15 September 2011

I’ve had some more great feedback today for lesson three. I won’t post on this every time, just when I realise something that I think is important or at least made a difference to me. The feedback is still really helping me and it’s the small things that do it.

When a real person analyzes your work, especially if they’ve taught the subject before, they can really quickly highlight the mistakes and correct them. However the really nice thing is that they likely know why you are making that mistake and how you can go about fixing it. After explaining the same thing a hundred times it’s no wonder they’re getting good at it!

So, do not underestimate the value of a correspondence course regardless of which course you decide to do :)


In a previous post I mentioned that I needed to be more careful with my spelling. I then went ahead and made a couple of spelling mistakes in the very next lesson. Again I think this is mostly down to a mix up between the brain and the hands but at this stage, I don’t have enough language experience to be able to tell when a word looks funny. If for example I typed an ‘e’ when it should be an ‘a’, chances are I won’t be able to pick that up even if I check it again when I’m done (which believe it or not I did).

I can’t believe this is just me being dense so if you come across a similar problem, rest assured that it seems to be normal. The couple of people I’ve spoken to on it seem to agree that learners of all languages have to face this challenge and that it only gets better. I hope that’s true!

I did get some wrong which were really word endings and getting them to agree with each other. Mostly this was because I didn’t really get it but thanks to the feedback I think I’ll be able to handle it. One part of it was simply that the question was phrased in a strange way. There is no equivalent in English, so the sentence looks unnatural to start with. So you have to sort of guess what the question means and unfortunately I guessed wrong.

Other new wordy bits

I’ve also learned that the adverbs qualify only the verb and are unaffected by the noun. This is probably completely obvious to anyone who understands grammar, but it turns out I don’t know all that much. Then again I never needed to until now.

Esperanto puts a great emphasis on word endings and building logical and robust sentences. Before you can do this you do need to understand basic grammar and by understand I mean it needs to come naturally to you. It’ not enough to vaguely know that a noun and adverb exist, you need to know what they do, how they do it and why. It’s pretty much essential for Esperanto because you need to know this in order to build words and vocab.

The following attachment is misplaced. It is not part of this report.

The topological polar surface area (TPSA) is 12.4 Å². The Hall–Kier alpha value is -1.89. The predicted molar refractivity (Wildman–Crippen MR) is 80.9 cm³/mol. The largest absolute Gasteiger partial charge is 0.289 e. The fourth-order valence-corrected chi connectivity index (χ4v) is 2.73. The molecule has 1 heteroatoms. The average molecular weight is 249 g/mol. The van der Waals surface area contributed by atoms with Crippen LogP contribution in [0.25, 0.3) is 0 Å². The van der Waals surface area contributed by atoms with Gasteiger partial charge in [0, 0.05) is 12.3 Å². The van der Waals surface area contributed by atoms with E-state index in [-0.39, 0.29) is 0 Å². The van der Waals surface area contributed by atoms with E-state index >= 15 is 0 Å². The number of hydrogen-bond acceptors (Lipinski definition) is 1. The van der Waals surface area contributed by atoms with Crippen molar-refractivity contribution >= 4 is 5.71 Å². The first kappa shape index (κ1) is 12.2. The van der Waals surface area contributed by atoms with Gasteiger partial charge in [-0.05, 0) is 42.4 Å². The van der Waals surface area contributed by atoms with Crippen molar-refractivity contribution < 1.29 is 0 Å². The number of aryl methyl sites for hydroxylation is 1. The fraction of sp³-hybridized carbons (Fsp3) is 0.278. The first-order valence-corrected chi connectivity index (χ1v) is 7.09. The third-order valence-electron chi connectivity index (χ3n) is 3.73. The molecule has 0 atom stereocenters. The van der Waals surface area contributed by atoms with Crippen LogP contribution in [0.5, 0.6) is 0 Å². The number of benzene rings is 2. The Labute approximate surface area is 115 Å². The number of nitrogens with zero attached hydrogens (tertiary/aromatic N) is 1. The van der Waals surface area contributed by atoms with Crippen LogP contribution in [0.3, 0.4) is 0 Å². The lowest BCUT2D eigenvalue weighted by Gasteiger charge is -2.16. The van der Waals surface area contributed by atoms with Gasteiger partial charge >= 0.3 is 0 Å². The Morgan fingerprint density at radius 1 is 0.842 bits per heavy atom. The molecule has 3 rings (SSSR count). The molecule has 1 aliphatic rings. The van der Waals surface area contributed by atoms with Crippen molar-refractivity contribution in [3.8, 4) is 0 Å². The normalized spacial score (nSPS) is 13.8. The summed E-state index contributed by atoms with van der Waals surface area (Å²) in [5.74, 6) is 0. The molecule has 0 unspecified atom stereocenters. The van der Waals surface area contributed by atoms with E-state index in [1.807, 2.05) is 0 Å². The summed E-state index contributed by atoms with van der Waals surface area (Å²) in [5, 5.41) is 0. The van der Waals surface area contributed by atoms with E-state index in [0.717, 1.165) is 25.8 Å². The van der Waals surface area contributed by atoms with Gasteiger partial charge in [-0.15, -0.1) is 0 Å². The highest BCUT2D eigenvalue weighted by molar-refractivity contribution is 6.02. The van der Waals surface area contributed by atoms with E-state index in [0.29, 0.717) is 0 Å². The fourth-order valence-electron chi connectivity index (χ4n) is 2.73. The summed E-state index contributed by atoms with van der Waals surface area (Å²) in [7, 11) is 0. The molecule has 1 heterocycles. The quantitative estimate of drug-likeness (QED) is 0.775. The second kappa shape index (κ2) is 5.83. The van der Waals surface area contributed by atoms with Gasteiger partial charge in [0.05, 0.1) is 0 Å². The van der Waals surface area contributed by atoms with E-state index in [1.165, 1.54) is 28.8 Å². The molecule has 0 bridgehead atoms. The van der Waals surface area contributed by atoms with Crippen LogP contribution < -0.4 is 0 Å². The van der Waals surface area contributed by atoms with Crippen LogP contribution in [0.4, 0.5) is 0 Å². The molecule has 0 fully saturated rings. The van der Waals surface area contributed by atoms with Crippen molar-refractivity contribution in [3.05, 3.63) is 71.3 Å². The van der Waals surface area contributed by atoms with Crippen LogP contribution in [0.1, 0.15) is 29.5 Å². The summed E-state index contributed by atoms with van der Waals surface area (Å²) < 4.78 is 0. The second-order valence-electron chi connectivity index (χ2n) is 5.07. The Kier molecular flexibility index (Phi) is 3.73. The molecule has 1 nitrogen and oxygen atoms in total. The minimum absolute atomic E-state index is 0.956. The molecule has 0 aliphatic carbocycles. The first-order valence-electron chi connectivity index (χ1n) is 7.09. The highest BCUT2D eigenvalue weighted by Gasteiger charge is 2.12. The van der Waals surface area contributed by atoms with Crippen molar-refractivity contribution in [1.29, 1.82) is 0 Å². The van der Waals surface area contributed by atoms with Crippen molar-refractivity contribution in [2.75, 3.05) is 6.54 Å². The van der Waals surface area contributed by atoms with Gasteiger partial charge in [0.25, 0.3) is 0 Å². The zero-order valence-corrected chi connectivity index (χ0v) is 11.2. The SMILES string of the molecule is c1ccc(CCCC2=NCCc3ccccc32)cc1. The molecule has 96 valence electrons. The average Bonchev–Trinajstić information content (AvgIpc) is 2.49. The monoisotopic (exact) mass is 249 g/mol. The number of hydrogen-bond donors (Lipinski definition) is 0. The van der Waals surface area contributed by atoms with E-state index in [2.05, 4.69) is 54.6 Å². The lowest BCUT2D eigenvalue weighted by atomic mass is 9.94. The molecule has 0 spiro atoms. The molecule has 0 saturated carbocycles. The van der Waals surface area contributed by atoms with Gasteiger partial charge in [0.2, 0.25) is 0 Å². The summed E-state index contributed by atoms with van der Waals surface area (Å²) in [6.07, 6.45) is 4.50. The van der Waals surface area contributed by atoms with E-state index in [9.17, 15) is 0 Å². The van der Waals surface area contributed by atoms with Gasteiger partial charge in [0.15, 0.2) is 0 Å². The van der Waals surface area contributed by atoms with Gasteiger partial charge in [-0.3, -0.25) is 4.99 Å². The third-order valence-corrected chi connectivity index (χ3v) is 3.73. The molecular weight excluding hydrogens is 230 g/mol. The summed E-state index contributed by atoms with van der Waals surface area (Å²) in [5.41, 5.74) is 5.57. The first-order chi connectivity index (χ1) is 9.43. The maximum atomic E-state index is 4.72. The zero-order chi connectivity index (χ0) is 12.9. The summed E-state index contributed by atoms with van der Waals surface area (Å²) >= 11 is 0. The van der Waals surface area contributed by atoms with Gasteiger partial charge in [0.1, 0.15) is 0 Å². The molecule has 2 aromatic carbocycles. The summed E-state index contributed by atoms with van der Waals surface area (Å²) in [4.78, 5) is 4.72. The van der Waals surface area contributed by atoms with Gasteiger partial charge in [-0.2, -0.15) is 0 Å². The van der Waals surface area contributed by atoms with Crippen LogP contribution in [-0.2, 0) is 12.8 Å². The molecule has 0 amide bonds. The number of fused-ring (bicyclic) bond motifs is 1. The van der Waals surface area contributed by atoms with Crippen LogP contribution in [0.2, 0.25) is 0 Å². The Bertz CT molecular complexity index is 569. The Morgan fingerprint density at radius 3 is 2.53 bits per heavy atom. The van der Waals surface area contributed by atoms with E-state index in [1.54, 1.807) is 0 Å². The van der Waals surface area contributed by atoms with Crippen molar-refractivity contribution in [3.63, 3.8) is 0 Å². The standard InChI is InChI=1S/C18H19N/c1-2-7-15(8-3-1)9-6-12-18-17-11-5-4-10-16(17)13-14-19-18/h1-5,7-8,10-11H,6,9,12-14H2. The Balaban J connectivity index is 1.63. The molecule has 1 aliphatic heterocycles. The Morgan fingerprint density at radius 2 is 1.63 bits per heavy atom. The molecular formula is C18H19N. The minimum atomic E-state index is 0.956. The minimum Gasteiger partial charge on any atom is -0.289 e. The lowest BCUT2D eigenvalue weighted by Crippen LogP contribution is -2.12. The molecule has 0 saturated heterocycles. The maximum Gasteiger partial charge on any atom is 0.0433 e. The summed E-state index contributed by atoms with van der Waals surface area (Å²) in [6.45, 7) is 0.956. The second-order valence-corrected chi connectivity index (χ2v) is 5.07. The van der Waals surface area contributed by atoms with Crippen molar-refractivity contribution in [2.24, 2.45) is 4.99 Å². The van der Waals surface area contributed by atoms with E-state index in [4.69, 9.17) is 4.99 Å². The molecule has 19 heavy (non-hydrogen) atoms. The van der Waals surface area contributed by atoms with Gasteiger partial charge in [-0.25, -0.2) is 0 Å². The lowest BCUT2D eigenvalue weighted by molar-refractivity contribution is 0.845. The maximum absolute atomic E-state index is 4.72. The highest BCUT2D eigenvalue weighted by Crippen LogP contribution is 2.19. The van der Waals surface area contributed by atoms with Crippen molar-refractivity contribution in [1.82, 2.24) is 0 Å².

Now, before you point out that Esperanto is supposed to be easy to learn, it really is. The grammar is relatively simple, logical and has no exceptions. That is, once you learn the handful of rules, everything else “just works”. No other language has this (though perhaps Lojban does).

The upshot of this is that it makes understanding Chinese grammar easier. By being aware of the different parts of speech, I’m already seeing some of the things I do know in a much clearly light. This is really useful and will greatly improve the speed at which I can build my own sentences.

I know people say that grammar isn’t really important, that you can get your point across and that you really should be focusing on just communicating. I agree. However for a small investment in time and effort, a little bit of grammar goes a hell of a long way, will improve what you say and give you more confidence.

Having the vocabulary to talk about languages is important for other reasons too. Once you know how a language works and by that I mean any language, you can put it into context. This builds on what Chris Lonsdale calls the adult advantage _in his book _the third ear _(I’ll write a post on this later). Okay sure I learn like a baby but I’m not convinced that’s the best approach - after all I have 28 years of knowledge and real world experience - surely I can leverage that?

Being able to talk about language requires its own language - grammar. Knowing grammar or at least the basics will make a difference. It’s not the be all and end all I agree but I reckon it is pretty damn useful all the same…

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